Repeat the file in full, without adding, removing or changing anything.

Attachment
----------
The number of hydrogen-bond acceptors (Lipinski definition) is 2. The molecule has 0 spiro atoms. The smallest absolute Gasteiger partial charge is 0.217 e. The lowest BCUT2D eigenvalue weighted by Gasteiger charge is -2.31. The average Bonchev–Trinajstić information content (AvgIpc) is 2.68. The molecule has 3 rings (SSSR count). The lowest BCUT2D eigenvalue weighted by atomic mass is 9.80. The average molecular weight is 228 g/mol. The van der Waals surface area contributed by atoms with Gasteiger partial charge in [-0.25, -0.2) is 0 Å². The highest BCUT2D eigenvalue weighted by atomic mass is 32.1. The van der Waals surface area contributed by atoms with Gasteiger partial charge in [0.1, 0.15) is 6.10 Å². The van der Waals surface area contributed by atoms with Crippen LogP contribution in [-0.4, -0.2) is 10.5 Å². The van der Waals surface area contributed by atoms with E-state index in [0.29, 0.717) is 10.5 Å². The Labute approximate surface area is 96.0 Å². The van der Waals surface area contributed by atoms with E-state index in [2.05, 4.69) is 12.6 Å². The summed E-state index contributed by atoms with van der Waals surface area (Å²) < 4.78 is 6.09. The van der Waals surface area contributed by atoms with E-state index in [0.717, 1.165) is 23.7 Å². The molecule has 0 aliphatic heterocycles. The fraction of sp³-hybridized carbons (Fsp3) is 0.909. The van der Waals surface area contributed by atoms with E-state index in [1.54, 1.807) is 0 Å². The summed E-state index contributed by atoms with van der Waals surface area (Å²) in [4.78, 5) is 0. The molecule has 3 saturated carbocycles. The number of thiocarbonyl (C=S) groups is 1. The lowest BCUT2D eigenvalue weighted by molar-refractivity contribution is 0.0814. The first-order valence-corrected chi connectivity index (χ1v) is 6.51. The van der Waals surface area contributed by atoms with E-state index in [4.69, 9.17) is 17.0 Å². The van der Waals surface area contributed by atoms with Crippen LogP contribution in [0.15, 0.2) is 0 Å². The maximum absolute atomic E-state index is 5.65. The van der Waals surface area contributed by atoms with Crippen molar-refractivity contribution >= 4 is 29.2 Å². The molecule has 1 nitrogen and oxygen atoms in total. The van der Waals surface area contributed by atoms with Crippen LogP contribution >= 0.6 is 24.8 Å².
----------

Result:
The number of hydrogen-bond acceptors (Lipinski definition) is 2. The molecule has 0 spiro atoms. The smallest absolute Gasteiger partial charge is 0.217 e. The lowest BCUT2D eigenvalue weighted by Gasteiger charge is -2.31. The average Bonchev–Trinajstić information content (AvgIpc) is 2.68. The molecule has 3 rings (SSSR count). The lowest BCUT2D eigenvalue weighted by atomic mass is 9.80. The average molecular weight is 228 g/mol. The van der Waals surface area contributed by atoms with Gasteiger partial charge in [-0.25, -0.2) is 0 Å². The highest BCUT2D eigenvalue weighted by atomic mass is 32.1. The van der Waals surface area contributed by atoms with Gasteiger partial charge in [0.1, 0.15) is 6.10 Å². The van der Waals surface area contributed by atoms with Crippen LogP contribution in [-0.4, -0.2) is 10.5 Å². The van der Waals surface area contributed by atoms with E-state index in [0.29, 0.717) is 10.5 Å². The Labute approximate surface area is 96.0 Å². The van der Waals surface area contributed by atoms with E-state index in [2.05, 4.69) is 12.6 Å². The summed E-state index contributed by atoms with van der Waals surface area (Å²) < 4.78 is 6.09. The van der Waals surface area contributed by atoms with E-state index in [0.717, 1.165) is 23.7 Å². The molecule has 0 aliphatic heterocycles. The fraction of sp³-hybridized carbons (Fsp3) is 0.909. The van der Waals surface area contributed by atoms with E-state index in [1.54, 1.807) is 0 Å². The summed E-state index contributed by atoms with van der Waals surface area (Å²) in [4.78, 5) is 0. The molecule has 3 saturated carbocycles. The number of thiocarbonyl (C=S) groups is 1. The lowest BCUT2D eigenvalue weighted by molar-refractivity contribution is 0.0814. The first-order valence-corrected chi connectivity index (χ1v) is 6.51. The van der Waals surface area contributed by atoms with E-state index in [4.69, 9.17) is 17.0 Å². The van der Waals surface area contributed by atoms with Crippen LogP contribution in [0.15, 0.2) is 0 Å². The maximum absolute atomic E-state index is 5.65. The van der Waals surface area contributed by atoms with Crippen molar-refractivity contribution >= 4 is 29.2 Å². The molecule has 1 nitrogen and oxygen atoms in total. The van der Waals surface area contributed by atoms with Crippen LogP contribution >= 0.6 is 24.8 Å².